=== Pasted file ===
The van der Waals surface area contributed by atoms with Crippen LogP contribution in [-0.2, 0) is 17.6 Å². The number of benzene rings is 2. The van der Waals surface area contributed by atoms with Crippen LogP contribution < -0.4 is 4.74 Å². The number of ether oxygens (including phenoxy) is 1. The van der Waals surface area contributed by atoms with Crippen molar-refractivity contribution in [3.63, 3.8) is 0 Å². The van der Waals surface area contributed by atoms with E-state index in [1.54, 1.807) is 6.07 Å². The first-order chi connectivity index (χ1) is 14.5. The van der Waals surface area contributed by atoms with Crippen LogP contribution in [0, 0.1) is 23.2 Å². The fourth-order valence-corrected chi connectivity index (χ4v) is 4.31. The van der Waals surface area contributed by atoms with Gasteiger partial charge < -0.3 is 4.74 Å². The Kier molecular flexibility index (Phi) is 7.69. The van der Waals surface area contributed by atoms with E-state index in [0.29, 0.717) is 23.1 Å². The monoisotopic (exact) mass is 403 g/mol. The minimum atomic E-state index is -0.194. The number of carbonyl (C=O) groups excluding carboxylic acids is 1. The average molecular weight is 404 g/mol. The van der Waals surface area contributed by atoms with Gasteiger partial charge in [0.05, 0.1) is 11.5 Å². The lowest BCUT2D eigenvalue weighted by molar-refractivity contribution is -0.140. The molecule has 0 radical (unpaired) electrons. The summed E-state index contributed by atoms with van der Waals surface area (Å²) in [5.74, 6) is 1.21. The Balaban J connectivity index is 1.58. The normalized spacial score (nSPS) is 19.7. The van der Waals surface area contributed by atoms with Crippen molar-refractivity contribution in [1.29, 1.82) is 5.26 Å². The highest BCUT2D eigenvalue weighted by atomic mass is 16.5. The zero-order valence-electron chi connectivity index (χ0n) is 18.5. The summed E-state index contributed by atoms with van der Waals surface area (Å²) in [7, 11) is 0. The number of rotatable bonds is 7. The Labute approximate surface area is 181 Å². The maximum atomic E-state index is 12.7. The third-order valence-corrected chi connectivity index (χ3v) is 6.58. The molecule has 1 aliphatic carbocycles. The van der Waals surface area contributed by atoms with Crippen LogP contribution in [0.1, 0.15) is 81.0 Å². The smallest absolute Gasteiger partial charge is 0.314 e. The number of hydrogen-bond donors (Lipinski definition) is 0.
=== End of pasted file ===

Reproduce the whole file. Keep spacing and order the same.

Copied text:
The van der Waals surface area contributed by atoms with Crippen LogP contribution in [-0.2, 0) is 17.6 Å². The number of benzene rings is 2. The van der Waals surface area contributed by atoms with Crippen LogP contribution < -0.4 is 4.74 Å². The number of ether oxygens (including phenoxy) is 1. The van der Waals surface area contributed by atoms with Crippen molar-refractivity contribution in [3.63, 3.8) is 0 Å². The van der Waals surface area contributed by atoms with E-state index in [1.54, 1.807) is 6.07 Å². The first-order chi connectivity index (χ1) is 14.5. The van der Waals surface area contributed by atoms with Crippen LogP contribution in [0, 0.1) is 23.2 Å². The fourth-order valence-corrected chi connectivity index (χ4v) is 4.31. The van der Waals surface area contributed by atoms with Gasteiger partial charge < -0.3 is 4.74 Å². The Kier molecular flexibility index (Phi) is 7.69. The van der Waals surface area contributed by atoms with E-state index in [0.29, 0.717) is 23.1 Å². The monoisotopic (exact) mass is 403 g/mol. The minimum atomic E-state index is -0.194. The number of carbonyl (C=O) groups excluding carboxylic acids is 1. The average molecular weight is 404 g/mol. The van der Waals surface area contributed by atoms with Gasteiger partial charge in [0.05, 0.1) is 11.5 Å². The lowest BCUT2D eigenvalue weighted by molar-refractivity contribution is -0.140. The molecule has 0 radical (unpaired) electrons. The summed E-state index contributed by atoms with van der Waals surface area (Å²) in [5.74, 6) is 1.21. The Balaban J connectivity index is 1.58. The normalized spacial score (nSPS) is 19.7. The van der Waals surface area contributed by atoms with Crippen molar-refractivity contribution in [1.29, 1.82) is 5.26 Å². The highest BCUT2D eigenvalue weighted by atomic mass is 16.5. The zero-order valence-electron chi connectivity index (χ0n) is 18.5. The summed E-state index contributed by atoms with van der Waals surface area (Å²) in [7, 11) is 0. The number of rotatable bonds is 7. The Labute approximate surface area is 181 Å². The maximum atomic E-state index is 12.7. The third-order valence-corrected chi connectivity index (χ3v) is 6.58. The molecule has 1 aliphatic carbocycles. The van der Waals surface area contributed by atoms with Crippen LogP contribution in [0.1, 0.15) is 81.0 Å². The smallest absolute Gasteiger partial charge is 0.314 e. The number of hydrogen-bond donors (Lipinski definition) is 0.